Sleep is a habitual activity: patterns of sleep disruption can take on a life of their own and, by the same token, good sleep habits can be extremely regulating. Here are some suggestions to encourage sleep and get you back into a good rhythm.
Fix your sleep environment.Where you sleep makes a big difference in how you sleep. Make sure your bed is comfortable and supportive (investing in a new one, when needed, can be literally life-changing); install room-darkening shades; keep your room at a comfortable temperature (cooler is usually better); and, as much as possible, minimize noises and interruptions.
Try going to bed earlier, especially if you relate to the “Liver” type of insomnia described above. The Liver organ system is most active between 11 PM and 3 AM, making this the hardest time to fall asleep for many people.
Place a hot water bottle near your feet in bed. This helps bring energy down from your head to your feet, calming the mind. It also helps to take a warm foot bath before bed, massage your feet, or just move them back and forth in bed (like windshield wipers) before you go to sleep.
Make space to attend to your feelings and worries during the day. Sometimes, when the heart needs attention, it will claim some time of its own in the middle of the night. This may be the culprit if you fall asleep fine, but wake a few hours later feeling upset or preoccupied.
Regulate your schedule. Try to go to bed and wake up at approximately the same time each day. Getting some exposure sunlight early in the day also helps regulate the body’s internal clock. And, make sure you wind down for a while before going to bed, avoiding stimulating activities such as television, internet, or distressing conversation.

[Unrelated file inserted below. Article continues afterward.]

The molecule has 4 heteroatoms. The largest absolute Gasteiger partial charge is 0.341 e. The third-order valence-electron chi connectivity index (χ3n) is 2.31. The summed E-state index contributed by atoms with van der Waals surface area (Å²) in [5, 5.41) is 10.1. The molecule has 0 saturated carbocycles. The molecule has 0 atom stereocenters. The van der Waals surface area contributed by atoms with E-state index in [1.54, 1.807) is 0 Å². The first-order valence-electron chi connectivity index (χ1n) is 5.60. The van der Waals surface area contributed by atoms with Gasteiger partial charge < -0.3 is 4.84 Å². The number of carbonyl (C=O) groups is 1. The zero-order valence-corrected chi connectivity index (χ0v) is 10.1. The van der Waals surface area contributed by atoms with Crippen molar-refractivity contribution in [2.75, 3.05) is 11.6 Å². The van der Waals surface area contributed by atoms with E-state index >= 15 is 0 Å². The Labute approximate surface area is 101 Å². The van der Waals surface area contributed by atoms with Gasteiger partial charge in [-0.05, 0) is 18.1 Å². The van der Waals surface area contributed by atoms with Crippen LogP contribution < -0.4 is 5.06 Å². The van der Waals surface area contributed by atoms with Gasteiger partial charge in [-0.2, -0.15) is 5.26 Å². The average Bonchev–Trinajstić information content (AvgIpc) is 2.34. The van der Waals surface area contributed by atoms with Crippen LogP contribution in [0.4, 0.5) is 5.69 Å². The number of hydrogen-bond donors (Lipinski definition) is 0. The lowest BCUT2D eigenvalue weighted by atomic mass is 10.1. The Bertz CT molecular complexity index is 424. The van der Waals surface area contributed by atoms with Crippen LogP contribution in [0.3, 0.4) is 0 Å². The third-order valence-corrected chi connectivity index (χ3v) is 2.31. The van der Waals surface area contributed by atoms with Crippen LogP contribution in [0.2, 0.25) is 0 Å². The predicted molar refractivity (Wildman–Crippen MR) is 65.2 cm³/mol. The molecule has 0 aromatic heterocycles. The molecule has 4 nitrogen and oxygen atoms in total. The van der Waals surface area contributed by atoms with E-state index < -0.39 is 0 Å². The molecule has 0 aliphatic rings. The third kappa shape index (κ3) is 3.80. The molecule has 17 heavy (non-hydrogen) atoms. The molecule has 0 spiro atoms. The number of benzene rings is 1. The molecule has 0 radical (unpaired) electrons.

Cut back on caffeine and alcohol. For those who are sensitive, caffeine can stay in the system for up to 24 hours and act as a stimulant when you are trying to sleep. And alcohol, though it initially makes people sleepy, tends to cause restlessness and frequent waking later in the night.
Get exercise during the day. This helps regulate the day/night cycle, as well as providing a healthy kind of tiredness that helps sleep.
Be judicious about using over-the-counter herbal sleep remedies. Many of these work well for some types of insomnia and are contraindicated for others. Valerian, for example, is a warming herb and may actually make things worse if your insomnia is related to internal heat. If you do experiment, pay close attention to whether what you’re taking is actually helpful.
Making some of these changes should help stabilize sleep patterns. Your acupuncturist can give you more suggestions related to your specific type of insomnia, or prescribe herbal sleep remedies that are appropriate to your situation.